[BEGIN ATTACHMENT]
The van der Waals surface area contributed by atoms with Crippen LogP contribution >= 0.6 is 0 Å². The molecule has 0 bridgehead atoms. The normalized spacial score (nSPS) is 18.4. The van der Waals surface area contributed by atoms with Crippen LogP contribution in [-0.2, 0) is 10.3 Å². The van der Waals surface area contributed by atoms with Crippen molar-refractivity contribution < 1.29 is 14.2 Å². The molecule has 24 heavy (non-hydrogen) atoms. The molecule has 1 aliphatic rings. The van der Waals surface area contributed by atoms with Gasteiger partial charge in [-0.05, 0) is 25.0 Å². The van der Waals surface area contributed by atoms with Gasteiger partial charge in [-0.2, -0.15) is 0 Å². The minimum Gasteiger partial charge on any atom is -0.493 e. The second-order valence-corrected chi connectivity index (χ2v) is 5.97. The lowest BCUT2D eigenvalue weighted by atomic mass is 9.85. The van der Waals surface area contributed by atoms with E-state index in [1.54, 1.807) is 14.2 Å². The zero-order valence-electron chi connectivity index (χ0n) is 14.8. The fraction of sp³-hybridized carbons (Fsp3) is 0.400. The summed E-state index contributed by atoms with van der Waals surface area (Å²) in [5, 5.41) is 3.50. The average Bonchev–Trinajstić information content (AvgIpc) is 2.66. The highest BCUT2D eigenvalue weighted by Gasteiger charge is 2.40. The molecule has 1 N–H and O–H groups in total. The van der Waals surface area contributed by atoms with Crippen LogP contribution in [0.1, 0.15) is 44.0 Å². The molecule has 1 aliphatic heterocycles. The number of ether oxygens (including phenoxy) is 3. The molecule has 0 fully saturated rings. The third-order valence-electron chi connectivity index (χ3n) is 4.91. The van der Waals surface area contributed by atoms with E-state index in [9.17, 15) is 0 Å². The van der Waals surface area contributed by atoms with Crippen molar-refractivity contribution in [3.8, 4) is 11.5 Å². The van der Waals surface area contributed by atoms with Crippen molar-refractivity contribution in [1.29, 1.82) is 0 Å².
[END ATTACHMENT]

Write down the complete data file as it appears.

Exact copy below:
The van der Waals surface area contributed by atoms with Crippen LogP contribution >= 0.6 is 0 Å². The molecule has 0 bridgehead atoms. The normalized spacial score (nSPS) is 18.4. The van der Waals surface area contributed by atoms with Crippen LogP contribution in [-0.2, 0) is 10.3 Å². The van der Waals surface area contributed by atoms with Crippen molar-refractivity contribution < 1.29 is 14.2 Å². The molecule has 24 heavy (non-hydrogen) atoms. The molecule has 1 aliphatic rings. The van der Waals surface area contributed by atoms with Gasteiger partial charge in [-0.05, 0) is 25.0 Å². The van der Waals surface area contributed by atoms with Gasteiger partial charge in [-0.2, -0.15) is 0 Å². The minimum Gasteiger partial charge on any atom is -0.493 e. The second-order valence-corrected chi connectivity index (χ2v) is 5.97. The lowest BCUT2D eigenvalue weighted by atomic mass is 9.85. The van der Waals surface area contributed by atoms with E-state index in [1.54, 1.807) is 14.2 Å². The zero-order valence-electron chi connectivity index (χ0n) is 14.8. The fraction of sp³-hybridized carbons (Fsp3) is 0.400. The summed E-state index contributed by atoms with van der Waals surface area (Å²) in [5, 5.41) is 3.50. The average Bonchev–Trinajstić information content (AvgIpc) is 2.66. The highest BCUT2D eigenvalue weighted by Gasteiger charge is 2.40. The molecule has 1 N–H and O–H groups in total. The van der Waals surface area contributed by atoms with Crippen LogP contribution in [0.1, 0.15) is 44.0 Å². The molecule has 1 aliphatic heterocycles. The number of ether oxygens (including phenoxy) is 3. The molecule has 0 fully saturated rings. The third-order valence-electron chi connectivity index (χ3n) is 4.91. The van der Waals surface area contributed by atoms with E-state index in [9.17, 15) is 0 Å². The van der Waals surface area contributed by atoms with Crippen molar-refractivity contribution in [3.8, 4) is 11.5 Å². The van der Waals surface area contributed by atoms with Crippen molar-refractivity contribution in [1.29, 1.82) is 0 Å².